There are several programs available to kids who would like to improve their reading. One is reading to dogs. I love the idea of these programs, which is why I tried to read to Molly, figuring I’d take care of two things at once. I would hope that the dogs in the kids programs wouldn’t be as wiggly and excited to see people. The poor kids would be licked to clean and possibly tackled when they sat down.
I did finish my reading goal, despite the “help.” Now I’m thinking of the goal for 2020. I have a week to figure it out.
The above linked article talks about a website you can visit to read books that are rewritten so that the dog doesn’t die in the end, like the originals. It covers books like Cujo, Old Yeller, and Where the Red Fern Grows.
I am not too sure about these books, since, at least in Old Yeller and Cujo, the dog’s death is a major part of the book. One of these days I’ll check out the rewrites, though. Maybe.
The above linked article shows a great idea for families with pets and toddlers to keep the ornaments out of reach. It seems like a good idea, but I know that there are animals like my cats, who would use this as a scratching post or take the opportunity to climb up the middle and sit in the branches.
I got my ballot ready to drop off at the polling place Tuesday. I went upstairs to collect my daughter’s ballots to drop them off. I made the mistake of saying “I am going to walk them down to the drop off box.” I had the dog’s attention, since I said “walk.”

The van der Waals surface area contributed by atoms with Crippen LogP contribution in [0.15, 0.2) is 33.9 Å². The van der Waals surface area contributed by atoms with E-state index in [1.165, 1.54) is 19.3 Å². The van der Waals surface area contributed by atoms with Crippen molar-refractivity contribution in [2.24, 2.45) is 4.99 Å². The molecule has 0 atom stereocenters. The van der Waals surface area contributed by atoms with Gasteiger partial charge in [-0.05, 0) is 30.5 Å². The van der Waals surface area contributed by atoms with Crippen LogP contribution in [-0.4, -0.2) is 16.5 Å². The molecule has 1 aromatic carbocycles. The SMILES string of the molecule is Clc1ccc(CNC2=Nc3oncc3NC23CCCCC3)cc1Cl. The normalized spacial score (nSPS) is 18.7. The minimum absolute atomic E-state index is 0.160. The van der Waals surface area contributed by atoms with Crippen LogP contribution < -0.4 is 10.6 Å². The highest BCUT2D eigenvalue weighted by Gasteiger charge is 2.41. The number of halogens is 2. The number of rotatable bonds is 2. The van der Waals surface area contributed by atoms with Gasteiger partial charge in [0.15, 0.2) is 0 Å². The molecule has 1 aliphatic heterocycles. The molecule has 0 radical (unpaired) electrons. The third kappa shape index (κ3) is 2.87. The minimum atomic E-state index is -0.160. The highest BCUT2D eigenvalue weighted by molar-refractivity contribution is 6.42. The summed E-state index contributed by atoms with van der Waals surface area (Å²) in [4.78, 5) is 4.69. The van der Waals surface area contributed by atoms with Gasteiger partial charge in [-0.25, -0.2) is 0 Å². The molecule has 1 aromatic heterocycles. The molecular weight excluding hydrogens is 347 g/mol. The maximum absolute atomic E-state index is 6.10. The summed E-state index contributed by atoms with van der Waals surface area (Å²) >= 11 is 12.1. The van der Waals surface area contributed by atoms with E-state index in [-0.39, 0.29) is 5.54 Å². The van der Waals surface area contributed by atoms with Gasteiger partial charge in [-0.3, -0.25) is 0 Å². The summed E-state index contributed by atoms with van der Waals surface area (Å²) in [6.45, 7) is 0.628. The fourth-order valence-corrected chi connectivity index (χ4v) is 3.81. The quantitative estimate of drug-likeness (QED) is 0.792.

I normally am not the one walking Molly. She’s a big girl, right around 55 pounds. My first task was to get her harness on her. One foot in, aim the other foot in, and the first foot came out. It was a process. I was going to win. I eventually did.
Getting the leash on was the next task. Easily done, first try!
We opened the gate to go outside. We started down the street. Oh no. Pedestrian. Molly is very friendly. To the point of knocking people over. Thankfully, she’s very good at “sit.” I told the man walking that she’s very friendly, but a little overly enthusiastic and excited. She did not jump on him, but he was ready for her. I kept her as close to me as I could.
We continued our walk to the corner, and she sat while we looked for traffic. We took a turn toward the polling place. Molly hadn’t been on that block before. She had to sniff every smell and pee on the middle of the sidewalk. Great. I forgot we have the one dog who doesn’t like to do her business on grass.